British singer Sam Smith will return for a show in Auckland later this year a little wiser when it comes to his craft and a lot wiser when it comes to some of the more personal challenges he's faced.
Smith has just been Down Under promoting his upcoming tour, and told TVNZ1's Seven Sharp: "It's been really scary actually. I feel quite lonely as a gay man in music sometimes."
Smith has been open about his sexuality from the get go, but that's been accompanied by some tough lessons, most notably after his speech while accepting his 2016 Oscar for best original song.
"I read an article a few months ago by Sir Ian McKellan and he said that no openly gay man had ever won an Oscar," Smith said at the Oscars ceremony.
The statement wasn't accurate and inevitably the backlash was swift.
"If I say the wrong thing like I did in the Oscars it can really damage the community and what they've worked for. So I learnt the hard way I think," he told Australia Correspondent Kimberlee Downs.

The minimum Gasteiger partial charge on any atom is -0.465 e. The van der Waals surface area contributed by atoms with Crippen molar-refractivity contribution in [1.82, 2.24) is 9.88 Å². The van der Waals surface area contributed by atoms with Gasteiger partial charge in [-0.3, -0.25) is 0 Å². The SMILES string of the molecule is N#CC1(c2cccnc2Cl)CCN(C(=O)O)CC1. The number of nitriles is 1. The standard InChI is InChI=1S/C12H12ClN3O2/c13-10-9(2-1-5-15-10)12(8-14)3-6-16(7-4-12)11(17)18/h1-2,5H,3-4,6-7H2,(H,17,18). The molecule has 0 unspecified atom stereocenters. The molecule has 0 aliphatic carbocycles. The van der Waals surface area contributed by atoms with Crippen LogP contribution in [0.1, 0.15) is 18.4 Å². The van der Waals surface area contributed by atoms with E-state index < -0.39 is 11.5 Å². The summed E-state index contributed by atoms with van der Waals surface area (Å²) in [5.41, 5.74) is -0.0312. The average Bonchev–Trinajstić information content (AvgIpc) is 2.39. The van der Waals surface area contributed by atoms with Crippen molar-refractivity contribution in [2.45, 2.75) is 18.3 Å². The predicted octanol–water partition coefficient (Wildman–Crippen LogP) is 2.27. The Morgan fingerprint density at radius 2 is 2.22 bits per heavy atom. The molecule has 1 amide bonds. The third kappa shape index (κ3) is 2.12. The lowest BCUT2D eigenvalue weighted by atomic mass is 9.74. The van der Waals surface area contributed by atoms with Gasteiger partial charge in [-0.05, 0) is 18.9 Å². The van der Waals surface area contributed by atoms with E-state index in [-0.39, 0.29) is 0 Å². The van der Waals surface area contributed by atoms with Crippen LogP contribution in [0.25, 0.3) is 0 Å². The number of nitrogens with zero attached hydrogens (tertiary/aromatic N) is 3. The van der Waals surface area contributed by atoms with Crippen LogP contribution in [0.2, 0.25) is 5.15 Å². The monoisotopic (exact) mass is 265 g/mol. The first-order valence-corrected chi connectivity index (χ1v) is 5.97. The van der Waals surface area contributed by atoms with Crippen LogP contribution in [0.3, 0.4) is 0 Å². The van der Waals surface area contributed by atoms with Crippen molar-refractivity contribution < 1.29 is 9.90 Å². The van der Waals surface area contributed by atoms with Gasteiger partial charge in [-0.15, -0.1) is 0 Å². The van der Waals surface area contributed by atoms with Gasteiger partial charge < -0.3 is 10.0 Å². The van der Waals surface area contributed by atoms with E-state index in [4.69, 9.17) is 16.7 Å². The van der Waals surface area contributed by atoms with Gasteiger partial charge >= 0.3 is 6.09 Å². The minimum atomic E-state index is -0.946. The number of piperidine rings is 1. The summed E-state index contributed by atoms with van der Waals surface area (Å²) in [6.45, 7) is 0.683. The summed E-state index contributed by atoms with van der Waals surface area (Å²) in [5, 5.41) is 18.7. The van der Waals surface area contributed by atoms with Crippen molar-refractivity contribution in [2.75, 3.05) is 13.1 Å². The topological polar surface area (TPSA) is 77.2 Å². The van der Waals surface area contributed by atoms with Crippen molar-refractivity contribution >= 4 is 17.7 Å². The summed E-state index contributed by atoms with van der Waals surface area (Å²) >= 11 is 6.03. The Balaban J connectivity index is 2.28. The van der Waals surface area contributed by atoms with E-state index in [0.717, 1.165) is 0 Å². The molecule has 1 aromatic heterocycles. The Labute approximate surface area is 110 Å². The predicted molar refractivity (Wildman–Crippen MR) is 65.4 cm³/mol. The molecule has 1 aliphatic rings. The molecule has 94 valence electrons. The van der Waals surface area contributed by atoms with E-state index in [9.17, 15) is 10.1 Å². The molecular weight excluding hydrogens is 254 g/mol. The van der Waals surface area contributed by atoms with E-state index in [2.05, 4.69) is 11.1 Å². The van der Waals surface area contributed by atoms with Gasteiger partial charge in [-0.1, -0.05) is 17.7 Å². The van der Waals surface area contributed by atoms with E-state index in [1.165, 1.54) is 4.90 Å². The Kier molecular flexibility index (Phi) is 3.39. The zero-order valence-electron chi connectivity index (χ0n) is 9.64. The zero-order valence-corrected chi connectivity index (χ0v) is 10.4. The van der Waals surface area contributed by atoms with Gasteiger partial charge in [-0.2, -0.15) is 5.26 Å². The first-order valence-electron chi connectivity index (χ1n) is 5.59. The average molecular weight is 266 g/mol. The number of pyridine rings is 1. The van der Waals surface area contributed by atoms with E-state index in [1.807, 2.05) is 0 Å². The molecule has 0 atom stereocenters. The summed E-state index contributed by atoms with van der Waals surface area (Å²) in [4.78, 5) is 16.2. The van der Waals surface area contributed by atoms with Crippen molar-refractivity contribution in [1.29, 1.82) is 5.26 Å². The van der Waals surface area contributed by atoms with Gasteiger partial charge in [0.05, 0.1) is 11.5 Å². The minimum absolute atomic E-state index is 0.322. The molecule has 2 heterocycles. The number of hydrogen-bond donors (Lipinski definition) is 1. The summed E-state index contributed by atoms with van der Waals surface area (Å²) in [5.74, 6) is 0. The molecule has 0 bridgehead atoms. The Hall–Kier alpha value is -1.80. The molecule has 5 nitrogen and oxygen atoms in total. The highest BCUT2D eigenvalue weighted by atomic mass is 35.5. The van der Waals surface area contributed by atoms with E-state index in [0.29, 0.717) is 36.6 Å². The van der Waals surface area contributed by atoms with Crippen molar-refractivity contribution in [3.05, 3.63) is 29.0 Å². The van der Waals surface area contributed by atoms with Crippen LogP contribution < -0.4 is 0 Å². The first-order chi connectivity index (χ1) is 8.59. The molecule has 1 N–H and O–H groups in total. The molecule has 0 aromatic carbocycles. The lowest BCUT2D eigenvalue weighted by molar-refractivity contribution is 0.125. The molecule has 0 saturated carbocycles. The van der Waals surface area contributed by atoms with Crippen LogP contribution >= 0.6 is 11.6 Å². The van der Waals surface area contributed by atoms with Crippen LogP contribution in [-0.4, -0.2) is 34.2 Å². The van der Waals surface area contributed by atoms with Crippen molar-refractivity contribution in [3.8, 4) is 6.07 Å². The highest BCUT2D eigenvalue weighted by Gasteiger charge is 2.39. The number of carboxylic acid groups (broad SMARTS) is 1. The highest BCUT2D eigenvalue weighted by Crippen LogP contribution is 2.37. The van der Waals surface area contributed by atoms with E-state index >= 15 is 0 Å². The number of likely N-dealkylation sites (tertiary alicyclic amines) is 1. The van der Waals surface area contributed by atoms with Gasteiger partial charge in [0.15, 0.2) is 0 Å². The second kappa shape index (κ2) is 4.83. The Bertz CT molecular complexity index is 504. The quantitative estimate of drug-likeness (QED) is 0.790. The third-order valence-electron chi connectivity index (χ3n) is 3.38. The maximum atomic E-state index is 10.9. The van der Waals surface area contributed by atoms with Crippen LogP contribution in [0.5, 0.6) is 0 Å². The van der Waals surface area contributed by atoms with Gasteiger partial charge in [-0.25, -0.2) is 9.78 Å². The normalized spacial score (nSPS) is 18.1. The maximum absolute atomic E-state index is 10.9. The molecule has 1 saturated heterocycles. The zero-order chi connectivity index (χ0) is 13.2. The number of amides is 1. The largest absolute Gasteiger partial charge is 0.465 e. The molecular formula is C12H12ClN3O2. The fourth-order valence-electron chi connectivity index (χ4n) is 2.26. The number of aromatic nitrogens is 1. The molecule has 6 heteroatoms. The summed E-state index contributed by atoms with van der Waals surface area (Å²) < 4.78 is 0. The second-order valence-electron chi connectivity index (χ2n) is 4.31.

Smith is more comfortable with the mantle of gay icon now, drawing inspiration from one of his personal heroes, the late singer-songwriter George Michael.
"George Michael has been part of my life since I was born. My parents and all my family were obsessed with him. I went to see him open Wembley Stadium when i was 15. I remember that was when i decided that I wanted to do what I do."
He said: "I'm back and hopefully imprinting myself on people's minds and hearts. That's my dream."
Smith's second album has drawn widespread acclaim since its release late last year and hit top spot in the New Zealand charts, a solid follow-up to his debut album In The Lonely Hour.
That one stayed in the New Zealand Top 40 chart for nearly three years, and the love affair is mutual.
"The happiest memories of my life I think have been in New Zealand. Going to Hobbiton was a gamechanger. It changed my life," the singer said.
Maori Public Health boss Lance Norman told politicians today that 35 per cent of Maori still smoke, along with 25 per cent of Pasifika and 12-13 per cent of all other ethnicities.